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Can't complain about my Generation F either BTW.


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PostPosted: Tue Oct 15, 2019 11:53 am 
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Tor wrote:
My Gen. F plays nicely as well. Bird-like, pure tone.

Same here. The high F was actually my favorite Gen of all, but its application is of course limited. I suppose it's possible that there are bad ones out there. But to sweepingly say that Generations don't qualify as instruments is an assertion that is hard to defend. I will second the recommendation, RoberTunes, that you give Mary Bergin a listen.

Surprisingly to me, the high F was easier on the ears than the high Eb.

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PostPosted: Tue Oct 15, 2019 12:46 pm 
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I think the reason it is easier on the ears might be the reduced sound pressure. I think it is not only frequency that matters. For me--who has an already damaged left ear and occasional tinnitus (very slight) a low D can be as annoying or even worse than a high D just because of the larger air-column and therefore bigger pressure--especially in the 2nd octave of a low D. What helps is a very breathy whistle. Horrible is a very pure sound (one reason I gave up ocarina--it became unbearable without earplugs and IMO playing with earplugs somehow defeats the purpose of playing an instrument).


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PostPosted: Wed Oct 16, 2019 11:56 am 
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pancelticpiper wrote:

These statements astound me.



Double stonished here, but keep in mind: you're talking a player the likes of Mary Bergin, not your average toodler!

That said, this rather less than average toodler favours the old B&S over Generation for nice tone.

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PostPosted: Wed Oct 16, 2019 12:44 pm 
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whistlecollector wrote:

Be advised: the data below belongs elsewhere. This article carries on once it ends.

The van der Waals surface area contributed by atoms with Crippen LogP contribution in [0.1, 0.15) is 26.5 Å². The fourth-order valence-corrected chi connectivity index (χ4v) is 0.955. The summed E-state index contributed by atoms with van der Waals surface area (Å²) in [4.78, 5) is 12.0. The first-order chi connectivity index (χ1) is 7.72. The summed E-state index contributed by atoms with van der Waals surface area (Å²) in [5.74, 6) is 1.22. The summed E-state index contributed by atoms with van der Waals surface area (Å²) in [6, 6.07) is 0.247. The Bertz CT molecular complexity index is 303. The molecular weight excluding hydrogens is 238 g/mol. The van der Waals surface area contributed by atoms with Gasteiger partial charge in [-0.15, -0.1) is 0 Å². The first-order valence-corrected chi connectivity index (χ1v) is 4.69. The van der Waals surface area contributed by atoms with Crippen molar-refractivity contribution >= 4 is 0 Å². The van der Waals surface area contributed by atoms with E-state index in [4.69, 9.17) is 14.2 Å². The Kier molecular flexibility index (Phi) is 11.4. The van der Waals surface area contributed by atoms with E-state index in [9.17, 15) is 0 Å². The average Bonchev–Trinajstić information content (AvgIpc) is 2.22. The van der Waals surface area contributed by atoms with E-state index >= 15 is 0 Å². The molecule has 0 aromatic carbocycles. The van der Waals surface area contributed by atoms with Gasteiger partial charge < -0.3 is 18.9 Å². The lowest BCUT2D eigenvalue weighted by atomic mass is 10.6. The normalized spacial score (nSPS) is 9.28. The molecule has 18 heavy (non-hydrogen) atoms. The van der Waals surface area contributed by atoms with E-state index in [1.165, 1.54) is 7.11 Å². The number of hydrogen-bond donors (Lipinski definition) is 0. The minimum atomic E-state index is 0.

That said, this rather less than average toodler favours the old B&S over Generation for nice tone.

Having no point of reference about the B&S make, I did a quick Google and the first thing I found was a 2007 C&F thread by jemtheflute asking questions about them, unfortunately with no reply:

viewtopic.php?f=1&t=51758

On my laptop the thread's pics are no longer viewable, and the internet turns up nothing I can hang my hat on. It would seem to me that the mysterious B&S brand is long out of business, and its product is going to be unavailable except by sheer happenstance. Whatever the drift of this thread, the OP was asking for more ready options.

Still and all, my curiosity is piqued.

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PostPosted: Wed Oct 16, 2019 1:39 pm 
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There have been fairly extensive threads about Barnett and Samuels at some point, as far as I remember anyway. They sold whistles under different B&S brands I think. I may have a few B&S Dulcet ones here. I'll have a closer look tomorrow, maybe.

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PostPosted: Wed Oct 16, 2019 1:53 pm 
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Aha. Would this be Barnett Samuel and Son[s]?

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PostPosted: Thu Oct 17, 2019 3:56 am 
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Would this be Barnett Samuel and Son[s]?


Yes, brainfart. My mind wasn't fully engaged when I posted above post last night.

They are really the standard late 19th century (and well into the 20th) whistle, there were many and they were all very similar. Willie Clancy had a little F of that type and he used it to record some of the finest whistle playing ever.

Anyway, I thought I had a B&S but don't seem able to locate it, maybe I was wrong, the Dulcets I mentioned weren't B&S either so probably best to ignore my previous post completely.

Here are a few examples of the type though, all Fs. Three different editions of the Generation F, a Wallis and a generic anon one. All fine players in their own right: